As everyone knows, one can get away with anything in the House, including avoiding reality altogether. Districts are gerrymandered to the point where one would have to work at getting voted out of office. But the Senate is an entirely different animal. Having to win statewide means having to be accountable to the middle and the middle is starting to look at the evidence coming out about January 6th and not liking what it sees.
Many of us who follow politics closely make serious mistakes in assuming that the casual American political consumer knows and has processed each detail reported about January 6th and is prepared to hold Trump responsible.
Now, however, with the release of the Mark Meadows documents, texts, PowerPoints, all of it pointing toward a conspiracy and Trump’s near-complete inaction on January 6th, leaves McConnell grappling with significant new problems. He already had a challenging 2022 map, he already had issues with Trump endorsing “weird” but loyal candidates, he didn’t need this.
The Morning Joe crew, particularly Joe himself, said that McConnell’s change in solicitude toward Trump has been obvious.
We’re going to look back on those Mark Meadows documents, those 6,000 documents released, and they are going to be seen historically as extraordinarily significant because it is the beginning of cracks in sort of this united front. and it’s going to require other people since the information is out, it’s going to require other people to talk about it.”
Cracks in the united front? That sounds true and it also sounds like some knew more than others all along. It is pure speculation, but if some have always known that Trump was deeply compromised and those senators were not told, there could be some serious intra-party resentment.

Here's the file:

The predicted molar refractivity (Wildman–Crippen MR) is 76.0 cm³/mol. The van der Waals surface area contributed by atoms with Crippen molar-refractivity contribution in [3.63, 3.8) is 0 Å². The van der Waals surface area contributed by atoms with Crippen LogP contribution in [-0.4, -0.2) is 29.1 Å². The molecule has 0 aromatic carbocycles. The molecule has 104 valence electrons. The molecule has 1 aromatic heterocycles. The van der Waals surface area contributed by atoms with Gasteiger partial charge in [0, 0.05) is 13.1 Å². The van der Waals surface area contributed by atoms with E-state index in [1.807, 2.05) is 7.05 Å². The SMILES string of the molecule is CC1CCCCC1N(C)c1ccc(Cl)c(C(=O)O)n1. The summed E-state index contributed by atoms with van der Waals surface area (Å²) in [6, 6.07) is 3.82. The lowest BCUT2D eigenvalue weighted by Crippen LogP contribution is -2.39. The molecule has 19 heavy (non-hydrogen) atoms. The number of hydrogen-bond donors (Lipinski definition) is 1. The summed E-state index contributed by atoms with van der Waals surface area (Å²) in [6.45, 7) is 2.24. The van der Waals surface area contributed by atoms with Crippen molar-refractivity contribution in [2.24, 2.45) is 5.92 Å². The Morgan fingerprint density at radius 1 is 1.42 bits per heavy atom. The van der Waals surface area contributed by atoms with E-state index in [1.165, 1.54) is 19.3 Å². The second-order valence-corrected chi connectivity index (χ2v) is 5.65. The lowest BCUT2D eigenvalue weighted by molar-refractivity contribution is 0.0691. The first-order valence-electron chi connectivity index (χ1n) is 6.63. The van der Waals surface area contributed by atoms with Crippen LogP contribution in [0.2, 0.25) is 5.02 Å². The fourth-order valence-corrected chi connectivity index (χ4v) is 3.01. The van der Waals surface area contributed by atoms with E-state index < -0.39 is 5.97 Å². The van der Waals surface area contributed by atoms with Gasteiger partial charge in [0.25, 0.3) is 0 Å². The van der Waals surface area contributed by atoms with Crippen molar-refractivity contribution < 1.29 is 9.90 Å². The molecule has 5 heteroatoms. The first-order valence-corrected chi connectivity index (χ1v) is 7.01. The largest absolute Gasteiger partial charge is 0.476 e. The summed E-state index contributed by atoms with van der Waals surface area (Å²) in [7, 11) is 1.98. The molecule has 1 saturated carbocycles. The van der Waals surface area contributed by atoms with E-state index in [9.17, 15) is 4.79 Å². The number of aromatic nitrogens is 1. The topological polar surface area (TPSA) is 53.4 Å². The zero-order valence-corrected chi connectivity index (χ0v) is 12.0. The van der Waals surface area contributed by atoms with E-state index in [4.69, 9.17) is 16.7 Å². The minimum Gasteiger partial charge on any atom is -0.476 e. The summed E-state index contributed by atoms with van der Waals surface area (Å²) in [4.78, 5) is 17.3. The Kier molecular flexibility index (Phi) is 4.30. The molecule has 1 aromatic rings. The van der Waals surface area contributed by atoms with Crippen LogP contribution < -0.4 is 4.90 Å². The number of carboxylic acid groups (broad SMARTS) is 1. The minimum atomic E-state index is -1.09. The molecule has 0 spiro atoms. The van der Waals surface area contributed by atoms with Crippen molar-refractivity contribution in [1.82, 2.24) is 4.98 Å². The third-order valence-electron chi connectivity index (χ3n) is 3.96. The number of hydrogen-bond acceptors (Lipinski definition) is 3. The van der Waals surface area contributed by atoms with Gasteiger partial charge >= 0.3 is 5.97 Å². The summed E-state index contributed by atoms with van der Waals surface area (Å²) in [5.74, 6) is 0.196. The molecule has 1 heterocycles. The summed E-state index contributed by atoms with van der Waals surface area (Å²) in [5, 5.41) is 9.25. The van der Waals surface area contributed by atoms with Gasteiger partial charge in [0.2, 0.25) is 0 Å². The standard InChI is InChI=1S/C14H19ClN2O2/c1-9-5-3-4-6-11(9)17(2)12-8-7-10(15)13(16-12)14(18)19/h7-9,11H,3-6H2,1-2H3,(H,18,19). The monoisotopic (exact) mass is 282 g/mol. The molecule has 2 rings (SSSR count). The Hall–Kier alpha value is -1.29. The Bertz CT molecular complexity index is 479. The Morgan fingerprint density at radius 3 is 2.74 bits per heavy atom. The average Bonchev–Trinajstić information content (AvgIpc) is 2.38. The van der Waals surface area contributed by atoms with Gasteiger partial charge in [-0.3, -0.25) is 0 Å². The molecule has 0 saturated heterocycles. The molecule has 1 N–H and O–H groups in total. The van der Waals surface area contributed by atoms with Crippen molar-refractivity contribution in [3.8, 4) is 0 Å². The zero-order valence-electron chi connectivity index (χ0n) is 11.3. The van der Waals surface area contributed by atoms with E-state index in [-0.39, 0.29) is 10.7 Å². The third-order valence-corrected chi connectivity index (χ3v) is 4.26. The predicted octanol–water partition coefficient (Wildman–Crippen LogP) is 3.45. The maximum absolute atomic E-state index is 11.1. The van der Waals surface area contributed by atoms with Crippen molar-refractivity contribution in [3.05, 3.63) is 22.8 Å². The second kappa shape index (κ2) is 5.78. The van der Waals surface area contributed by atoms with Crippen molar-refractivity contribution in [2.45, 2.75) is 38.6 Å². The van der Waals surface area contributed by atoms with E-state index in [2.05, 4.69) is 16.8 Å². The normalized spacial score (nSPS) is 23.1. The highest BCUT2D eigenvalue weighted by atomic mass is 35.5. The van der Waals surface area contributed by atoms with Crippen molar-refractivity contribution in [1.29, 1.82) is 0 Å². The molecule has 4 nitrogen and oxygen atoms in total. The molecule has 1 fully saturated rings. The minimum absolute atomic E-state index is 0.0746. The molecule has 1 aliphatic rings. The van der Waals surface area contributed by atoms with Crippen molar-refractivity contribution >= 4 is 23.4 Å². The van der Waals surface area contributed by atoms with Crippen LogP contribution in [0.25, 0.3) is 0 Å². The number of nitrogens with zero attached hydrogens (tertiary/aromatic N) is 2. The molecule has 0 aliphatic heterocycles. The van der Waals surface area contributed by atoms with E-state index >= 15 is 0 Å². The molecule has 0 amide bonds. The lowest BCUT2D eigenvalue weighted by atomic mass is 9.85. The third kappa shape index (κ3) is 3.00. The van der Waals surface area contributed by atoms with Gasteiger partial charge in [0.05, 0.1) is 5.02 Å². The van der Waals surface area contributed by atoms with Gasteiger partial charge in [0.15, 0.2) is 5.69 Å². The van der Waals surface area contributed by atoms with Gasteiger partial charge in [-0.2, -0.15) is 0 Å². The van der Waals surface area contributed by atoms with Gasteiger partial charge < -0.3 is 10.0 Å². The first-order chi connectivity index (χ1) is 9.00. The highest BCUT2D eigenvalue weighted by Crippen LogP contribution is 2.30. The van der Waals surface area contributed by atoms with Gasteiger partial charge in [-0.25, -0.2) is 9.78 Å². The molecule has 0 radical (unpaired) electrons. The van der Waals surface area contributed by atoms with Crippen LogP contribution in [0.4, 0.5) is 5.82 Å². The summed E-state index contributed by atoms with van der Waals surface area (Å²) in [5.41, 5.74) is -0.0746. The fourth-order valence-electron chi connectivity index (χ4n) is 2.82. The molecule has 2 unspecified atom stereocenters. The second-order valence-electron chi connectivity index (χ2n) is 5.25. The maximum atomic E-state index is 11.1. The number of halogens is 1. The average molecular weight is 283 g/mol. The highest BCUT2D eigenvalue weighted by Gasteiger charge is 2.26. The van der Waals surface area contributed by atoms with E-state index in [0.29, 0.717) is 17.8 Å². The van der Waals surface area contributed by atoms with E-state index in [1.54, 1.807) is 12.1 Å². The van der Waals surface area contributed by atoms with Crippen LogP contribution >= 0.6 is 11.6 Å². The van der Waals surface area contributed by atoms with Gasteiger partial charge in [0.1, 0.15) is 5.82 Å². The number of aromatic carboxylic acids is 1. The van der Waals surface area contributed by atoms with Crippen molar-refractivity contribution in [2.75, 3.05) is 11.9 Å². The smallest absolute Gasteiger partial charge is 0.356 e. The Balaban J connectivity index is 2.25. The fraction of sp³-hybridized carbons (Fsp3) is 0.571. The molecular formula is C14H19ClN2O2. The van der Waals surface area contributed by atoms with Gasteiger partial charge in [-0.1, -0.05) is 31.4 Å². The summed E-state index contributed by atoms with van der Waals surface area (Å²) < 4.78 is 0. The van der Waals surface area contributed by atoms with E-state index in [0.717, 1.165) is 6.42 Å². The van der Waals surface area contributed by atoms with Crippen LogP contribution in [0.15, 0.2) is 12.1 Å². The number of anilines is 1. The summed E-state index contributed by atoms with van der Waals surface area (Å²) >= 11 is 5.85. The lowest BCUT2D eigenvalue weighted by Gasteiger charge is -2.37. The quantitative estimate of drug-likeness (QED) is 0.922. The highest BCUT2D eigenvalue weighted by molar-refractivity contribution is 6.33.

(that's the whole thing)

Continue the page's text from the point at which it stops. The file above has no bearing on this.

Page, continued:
There is, I think, a growing sense of unease. It may not be among many people in the House where you have an extraordinarily gerrymandered chamber. In the Senate there is no doubt. Republicans in the Senate, at the beginning said, ‘Oh, we want nothing to do with this committee, it’s going to be so political.’
Now they might be regretting the decision to give up their opportunity to participate in the investigation and at least “look” interested in rooting out the truth, even if it is ugly. Because everything appears to be coming out anyway and the Senate may be seen as guilty as part of a cover-up
Mitch McConnell is lending credibility to this by just saying the fact-finding is significant. It is significant, that’s truthful. It was a horrific event. Yes, it was a horrific event and most Americans, despite what they tell pollsters, we know on that day was horrified by what was happening, and we can never forget that House members, they run in these gerrymandered little safe districts. United States senators, they have to run statewide, so they just have to take a more reasonable, rational view and face up to facts. We’ve seen Mitch now two days in a row speaking, not just for himself, he knows he’s speaking for the entire caucus to say let the chips fall where they may.”
How could McConnell say anything but “Let the chips fall where they may?” He cannot protect Trump from the type of evidence that is coming out. McConnell may not be able to predict how much of a difference it will make with the average Republican voter, but there’s no point in fighting the undeniable.
There is evidence elsewhere that McConnell is less inclined to consider Trump’s demands screamed from South Florida. McConnell made a deal for the debt ceiling to avert a government shutdown against Trump’s wishes and appears to maintain his independence regarding primary opponents that Trump may or may not have endorsed, preferring to win the senate rather than Trump’s favor And so no, it isn’t surprising at all that McConnel is not out defending Trump from the very troubling evidence trickling out. McConnell may or may not know how deep it goes, but the morning crew and this site agree that McConnell is throwing Trump out to sink or swim on his own.
McConnell is just as fundamentally political as Trump, perhaps more. What other choice does McConnell have?
Jason Miciak is a political writer, features writer, author, and attorney. He is originally from Canada but grew up in the Pacific Northwest as a dual Canadian-American citizen, which he grows increasingly thankful for every day. He now enjoys life as a single dad, writing from the beaches of the Gulf Coast, getting advice from his beloved daughter and teammate. He is very much the dreamy mystic that cannot add and loves dogs more than most people. He also likes studying cooking, theoretical physics, cosmology, and quantum mechanics. He likes pizza.
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